Eco-Friendly Kitchens and How To Make One in Your Home

Eco-Friendly Kitchens and How To Make One in Your Home

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  The good news is that you don’t necessarily have to renovate your kitchen to make it eco-friendly. While individuals can be eager to contribute to a greener planet, the price tag on many tech accessories and building requirements represents a point of contention – and reasonably so. Thankfully, all you need is a few tips and tricks up your sleeve, some solid knowledge, and a willingness to creatively personalize your kitchen. Read on to find out how you can create an inexpensive, eco-friendly kitchen.  

Quality renovations made cheap

First off, let’s get one thing out of the way if you’re eager to do some light renovations: If you want to create an eco-friendly kitchen, this actually works in your favor when it comes to finances. You can browse for the companies that are involved with eco-friendly practices and materials, which are slowly gaining more prominence as green-thinking emerges as the buzzword of today. You can proceed to buy recycled materials or reused goods to refresh the basic appeal of your kitchen space, and you’ll practically kill two birds with one stone: get quality material for a fraction of its original price, as well as minimize wastefulness. In other words, you can get quality goods with a clear conscience, meanwhile not falling back on ‘sanctioned’ green materials such as cork and bamboo, which are not as durable as they’re professed to be. In that case, collateral damage in terms of debris can be almost non-existent if you continue the recycling circle, leaving your own discarded goods and materials to be reclaimed.

Work on your aesthetics

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  An eco-friendly kitchen looks the part. Fortunately, you don’t have to waste money on the most expensive accessories, tiles, and paraphernalia to get that green look. Details make all the difference. For starters, you can enrich your kitchen with potted greenery. These plants will not only keep the interior air clean but also serve as wonderful décor and a reminder of your intention to keep the kitchen eco-friendly. Furthermore, certain aesthetic changes can also be lifestyle changes. For example, you can ditch plastic containers and purchase beautiful glass jars with lids and clasps. You’ll not only free your kitchen of plastics, but displaying these new accessories will make the space appear more elegant and airy. Buy a collection of kitchen towels and rags that will blend seamlessly into the overall appeal of the space and ditch the use of paper towels. It seems that people have forgotten the rustic appeal of rags, as well as their stylish potential.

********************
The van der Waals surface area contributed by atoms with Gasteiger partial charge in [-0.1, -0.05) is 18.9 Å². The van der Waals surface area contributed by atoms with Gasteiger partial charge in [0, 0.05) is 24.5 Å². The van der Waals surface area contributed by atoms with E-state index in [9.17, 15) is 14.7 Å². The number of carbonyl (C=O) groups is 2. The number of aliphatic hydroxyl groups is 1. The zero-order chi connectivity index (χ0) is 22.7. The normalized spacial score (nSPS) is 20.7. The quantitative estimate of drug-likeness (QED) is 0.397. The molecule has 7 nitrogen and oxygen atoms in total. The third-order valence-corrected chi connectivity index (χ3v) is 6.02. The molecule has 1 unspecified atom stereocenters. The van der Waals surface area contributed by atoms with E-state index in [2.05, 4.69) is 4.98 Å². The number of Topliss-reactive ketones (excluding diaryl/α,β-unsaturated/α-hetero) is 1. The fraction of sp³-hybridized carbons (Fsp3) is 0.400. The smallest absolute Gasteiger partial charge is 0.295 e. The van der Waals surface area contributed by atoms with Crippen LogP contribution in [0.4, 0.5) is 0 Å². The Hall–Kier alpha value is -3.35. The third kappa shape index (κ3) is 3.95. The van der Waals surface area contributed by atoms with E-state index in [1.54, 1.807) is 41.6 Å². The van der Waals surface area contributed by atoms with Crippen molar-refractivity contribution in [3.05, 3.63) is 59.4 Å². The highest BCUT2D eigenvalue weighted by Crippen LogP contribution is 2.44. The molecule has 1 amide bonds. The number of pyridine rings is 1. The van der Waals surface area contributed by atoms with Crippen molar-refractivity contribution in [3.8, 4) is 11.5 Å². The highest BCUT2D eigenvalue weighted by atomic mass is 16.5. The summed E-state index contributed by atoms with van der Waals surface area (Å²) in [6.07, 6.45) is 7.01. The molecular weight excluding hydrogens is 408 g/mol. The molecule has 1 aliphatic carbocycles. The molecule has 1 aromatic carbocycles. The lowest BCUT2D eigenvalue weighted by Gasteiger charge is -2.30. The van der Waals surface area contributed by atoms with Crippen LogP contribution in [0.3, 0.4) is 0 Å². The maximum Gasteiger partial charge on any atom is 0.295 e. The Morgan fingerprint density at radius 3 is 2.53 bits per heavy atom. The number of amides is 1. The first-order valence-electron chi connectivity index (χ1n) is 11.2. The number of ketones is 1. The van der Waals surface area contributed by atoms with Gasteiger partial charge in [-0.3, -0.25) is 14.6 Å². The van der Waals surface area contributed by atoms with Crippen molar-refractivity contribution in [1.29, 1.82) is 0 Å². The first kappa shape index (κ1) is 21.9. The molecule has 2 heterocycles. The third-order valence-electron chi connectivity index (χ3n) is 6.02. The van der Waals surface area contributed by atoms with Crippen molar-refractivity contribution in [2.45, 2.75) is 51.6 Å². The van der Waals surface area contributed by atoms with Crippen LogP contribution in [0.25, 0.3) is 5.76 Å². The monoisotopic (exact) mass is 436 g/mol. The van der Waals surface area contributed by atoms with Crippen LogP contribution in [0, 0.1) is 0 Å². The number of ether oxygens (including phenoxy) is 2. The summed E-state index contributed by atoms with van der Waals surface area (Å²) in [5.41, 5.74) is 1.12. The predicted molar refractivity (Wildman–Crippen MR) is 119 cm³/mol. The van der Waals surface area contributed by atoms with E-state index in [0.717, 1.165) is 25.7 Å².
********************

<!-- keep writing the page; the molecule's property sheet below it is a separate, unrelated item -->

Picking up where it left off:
Create a compost-station

If you don’t have the luxury of owning a backyard or a garden where you can create a compost station, you can purchase compact composters for the indoors that you can use freely, without the fear of excessive odors. By creating a compost pile, you will automatically reduce the sheer quantity of the garbage that comes out of your house. Ultimately, it is for a noble purpose – the compost you create can be used as fertilizer.

Find green alternatives and opportunities

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  That being said, the eco-friendly kitchen is not all about cooking and looks. As a matter of fact, there are several elements that you need to take care of before you put the pot on the stove. For starters, if you plan to repaint the wooden counters, you’d be advised to use no-VOC paint. VOC is short for volatile-organic-compounds, which are harmful for our lungs. They easily vaporize into the air and cause terrible pollution, sometimes quite long and more consistently than you’d think (even when dried, the paint releases these compounds). To preserve your health and the immediate environment, using no-VOC or low-VOC paint will help keep your home green. Furthermore, you’d also want to replace all the light bulbs in the kitchen (and the entire household for that matter) with various LED lights. They’re known to last for about 5 years each, and they consume 75% less energy than incandescent lighting. Only use your dishwasher when it is full to the choking point and purchase a few reasonably priced pitchers for filtered water. Water filters are particularly important, as you’ll be able to stay properly hydrated without wasting extra money on bottled water and creating piles upon piles of wasted plastic items.  


If you want to not only eat green, but also cook green, you’ll need to put in the extra effort to save precious energy and minimize your waste. Some practical habit-changes go a long way, but you can also toy around with the aesthetic appeal without drastic overhauls. A pinch of creativity goes a long way, and the eco-friendly kitchen is just a few tweaks away from your grasp.   Article submitted:  Hannah Thomas

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